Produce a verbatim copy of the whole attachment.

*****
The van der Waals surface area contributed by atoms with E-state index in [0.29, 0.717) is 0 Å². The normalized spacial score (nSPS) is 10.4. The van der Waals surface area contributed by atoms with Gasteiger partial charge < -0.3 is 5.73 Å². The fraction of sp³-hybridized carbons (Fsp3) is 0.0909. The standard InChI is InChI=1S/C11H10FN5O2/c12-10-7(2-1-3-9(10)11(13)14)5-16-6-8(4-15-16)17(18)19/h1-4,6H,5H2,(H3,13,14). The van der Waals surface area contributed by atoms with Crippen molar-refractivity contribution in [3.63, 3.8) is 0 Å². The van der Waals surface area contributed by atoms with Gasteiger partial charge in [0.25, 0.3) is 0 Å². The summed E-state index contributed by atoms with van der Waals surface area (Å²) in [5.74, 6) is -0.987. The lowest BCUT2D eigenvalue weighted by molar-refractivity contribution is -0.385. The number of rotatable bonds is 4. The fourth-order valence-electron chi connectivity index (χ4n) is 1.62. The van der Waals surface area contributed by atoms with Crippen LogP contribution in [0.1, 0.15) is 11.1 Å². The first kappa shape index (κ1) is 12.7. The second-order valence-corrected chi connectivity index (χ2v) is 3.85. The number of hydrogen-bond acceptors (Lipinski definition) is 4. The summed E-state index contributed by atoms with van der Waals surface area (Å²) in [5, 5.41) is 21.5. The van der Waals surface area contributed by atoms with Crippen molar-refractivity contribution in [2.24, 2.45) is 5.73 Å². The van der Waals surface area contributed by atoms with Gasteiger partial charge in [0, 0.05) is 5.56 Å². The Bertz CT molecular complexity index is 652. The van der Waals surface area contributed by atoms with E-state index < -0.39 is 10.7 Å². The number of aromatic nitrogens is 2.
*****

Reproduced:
The van der Waals surface area contributed by atoms with E-state index in [0.29, 0.717) is 0 Å². The normalized spacial score (nSPS) is 10.4. The van der Waals surface area contributed by atoms with Gasteiger partial charge < -0.3 is 5.73 Å². The fraction of sp³-hybridized carbons (Fsp3) is 0.0909. The standard InChI is InChI=1S/C11H10FN5O2/c12-10-7(2-1-3-9(10)11(13)14)5-16-6-8(4-15-16)17(18)19/h1-4,6H,5H2,(H3,13,14). The van der Waals surface area contributed by atoms with Crippen molar-refractivity contribution in [3.63, 3.8) is 0 Å². The van der Waals surface area contributed by atoms with Gasteiger partial charge in [0.25, 0.3) is 0 Å². The summed E-state index contributed by atoms with van der Waals surface area (Å²) in [5.74, 6) is -0.987. The lowest BCUT2D eigenvalue weighted by molar-refractivity contribution is -0.385. The number of rotatable bonds is 4. The fourth-order valence-electron chi connectivity index (χ4n) is 1.62. The van der Waals surface area contributed by atoms with Crippen LogP contribution in [0.1, 0.15) is 11.1 Å². The first kappa shape index (κ1) is 12.7. The second-order valence-corrected chi connectivity index (χ2v) is 3.85. The number of hydrogen-bond acceptors (Lipinski definition) is 4. The summed E-state index contributed by atoms with van der Waals surface area (Å²) in [5, 5.41) is 21.5. The van der Waals surface area contributed by atoms with Crippen molar-refractivity contribution in [2.24, 2.45) is 5.73 Å². The van der Waals surface area contributed by atoms with Gasteiger partial charge in [0, 0.05) is 5.56 Å². The Bertz CT molecular complexity index is 652. The van der Waals surface area contributed by atoms with E-state index < -0.39 is 10.7 Å². The number of aromatic nitrogens is 2.